Professor Sir Jonathan Van-Tam said he was “standing on the shoulders of others” after being knighted for helping steer the nation through the pandemic with his public health work and broadcasts.
Sir Jonathan, known to friends and colleagues as JVT, gained public affection for delivering health messages with a dose of humour and colourful analogies during the Covid crisis he described as a period of “crazy, but determined focus.”
He was recognised alongside former colleague Dr Dame Jenny Harries, who like the professor is a former deputy chief medical officer for England and was made a Dame Commander for her role supporting the health of the nation and making broadcasts.
Speaking after the Buckingham Palace investiture ceremony hosted by the Duke of Cambridge, Sir Jonathan said: “Looking back at the height of the pandemic, time has just compressed.
“And it’s kind of very difficult to separate the beginning from where we are now, because it’s just been such a whirlwind, but it was really a time of kind of crazy, but determined focus.”
Dame Jenny, now chief executive of the UK Health Security Agency, said: “We’re both public health doctors and in many ways trying to work through the pandemic, understand the new pathogen and respond to it and enable the public and the services to join together and get through it, is actually really what we’re trained to do.”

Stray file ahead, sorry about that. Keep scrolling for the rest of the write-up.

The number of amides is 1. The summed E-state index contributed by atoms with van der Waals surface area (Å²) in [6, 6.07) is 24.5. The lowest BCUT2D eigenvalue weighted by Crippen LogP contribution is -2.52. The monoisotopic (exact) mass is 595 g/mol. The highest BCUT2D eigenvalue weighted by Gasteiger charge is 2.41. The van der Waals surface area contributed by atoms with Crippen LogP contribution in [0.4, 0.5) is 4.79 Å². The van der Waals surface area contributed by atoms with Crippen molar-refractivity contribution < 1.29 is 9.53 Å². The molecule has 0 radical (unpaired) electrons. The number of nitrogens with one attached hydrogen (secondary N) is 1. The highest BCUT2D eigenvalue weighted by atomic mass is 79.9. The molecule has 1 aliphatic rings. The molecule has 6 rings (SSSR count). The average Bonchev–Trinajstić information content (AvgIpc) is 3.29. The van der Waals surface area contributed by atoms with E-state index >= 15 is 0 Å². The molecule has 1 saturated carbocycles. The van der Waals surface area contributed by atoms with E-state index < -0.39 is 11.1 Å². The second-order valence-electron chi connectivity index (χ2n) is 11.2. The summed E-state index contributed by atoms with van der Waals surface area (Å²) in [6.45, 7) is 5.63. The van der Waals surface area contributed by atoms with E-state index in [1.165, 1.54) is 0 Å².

Sir Jonathan joined the Department of Health and Social Care (DHSC) on secondment from the University of Nottingham in 2017 and has returned to be the pro-vice-chancellor for the faculty of medicine and health sciences.
He praised colleagues in his former office as “absolutely superb” and said: “Well, it’s always an honour and also very humbling to be recognised.
“But I have to say it again, when you get this kind of thing, when you work in the kind of teams we’ve worked in over the last two-and-a-half years – you are standing on the shoulders of others.”
Professor Kevin Fenton, regional director, public health, NHS London, was made a CBE for services to public health.
His focus was the health of London and he also appeared on screen to deliver Covid messages.
Prof Fenton said: “It’s been a real privilege to be able to be the public health leader for this wonderful city of nine million people and have the responsibility of taking us all through the pandemic safely, to limit harm and to make sure we emerge on the other side.”
Jordan Henderson, captain of Liverpool Football Club and an England player, was awarded an MBE For services to his sport and charity, particularly during the Covid-19 pandemic, but declined to speak to the press.
Henderson won the FA and League cups with Liverpool last season. He has also won more than 60 international caps and in April 2020 was an architect of the Players Together initiative that encouraged professional footballers to donate to the NHS.